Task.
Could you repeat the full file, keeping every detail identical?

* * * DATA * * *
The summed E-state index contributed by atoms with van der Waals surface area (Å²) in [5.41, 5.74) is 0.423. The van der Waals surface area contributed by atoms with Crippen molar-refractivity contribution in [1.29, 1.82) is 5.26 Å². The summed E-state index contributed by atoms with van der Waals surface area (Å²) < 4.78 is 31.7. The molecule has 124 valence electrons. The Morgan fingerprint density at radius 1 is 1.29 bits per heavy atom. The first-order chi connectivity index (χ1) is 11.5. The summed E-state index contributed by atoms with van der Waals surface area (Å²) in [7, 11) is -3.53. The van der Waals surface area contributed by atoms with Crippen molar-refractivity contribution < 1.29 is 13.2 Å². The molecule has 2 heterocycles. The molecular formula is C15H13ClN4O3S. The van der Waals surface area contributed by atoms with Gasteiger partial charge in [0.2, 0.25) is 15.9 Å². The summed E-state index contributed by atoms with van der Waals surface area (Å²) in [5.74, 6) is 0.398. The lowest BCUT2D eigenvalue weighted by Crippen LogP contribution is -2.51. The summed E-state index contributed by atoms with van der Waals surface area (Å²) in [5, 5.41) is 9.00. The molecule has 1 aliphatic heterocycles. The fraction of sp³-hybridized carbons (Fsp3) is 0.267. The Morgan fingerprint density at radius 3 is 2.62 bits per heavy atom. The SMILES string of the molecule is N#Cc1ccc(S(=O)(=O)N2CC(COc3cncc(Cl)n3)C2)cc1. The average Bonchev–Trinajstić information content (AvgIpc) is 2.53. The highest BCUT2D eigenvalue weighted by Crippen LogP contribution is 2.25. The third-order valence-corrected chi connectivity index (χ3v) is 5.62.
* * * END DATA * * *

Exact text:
The summed E-state index contributed by atoms with van der Waals surface area (Å²) in [5.41, 5.74) is 0.423. The van der Waals surface area contributed by atoms with Crippen molar-refractivity contribution in [1.29, 1.82) is 5.26 Å². The summed E-state index contributed by atoms with van der Waals surface area (Å²) < 4.78 is 31.7. The molecule has 124 valence electrons. The Morgan fingerprint density at radius 1 is 1.29 bits per heavy atom. The first-order chi connectivity index (χ1) is 11.5. The summed E-state index contributed by atoms with van der Waals surface area (Å²) in [7, 11) is -3.53. The van der Waals surface area contributed by atoms with Crippen molar-refractivity contribution < 1.29 is 13.2 Å². The molecule has 2 heterocycles. The molecular formula is C15H13ClN4O3S. The van der Waals surface area contributed by atoms with Gasteiger partial charge in [0.2, 0.25) is 15.9 Å². The summed E-state index contributed by atoms with van der Waals surface area (Å²) in [5.74, 6) is 0.398. The lowest BCUT2D eigenvalue weighted by Crippen LogP contribution is -2.51. The summed E-state index contributed by atoms with van der Waals surface area (Å²) in [5, 5.41) is 9.00. The molecule has 1 aliphatic heterocycles. The fraction of sp³-hybridized carbons (Fsp3) is 0.267. The Morgan fingerprint density at radius 3 is 2.62 bits per heavy atom. The SMILES string of the molecule is N#Cc1ccc(S(=O)(=O)N2CC(COc3cncc(Cl)n3)C2)cc1. The average Bonchev–Trinajstić information content (AvgIpc) is 2.53. The highest BCUT2D eigenvalue weighted by Crippen LogP contribution is 2.25. The third-order valence-corrected chi connectivity index (χ3v) is 5.62.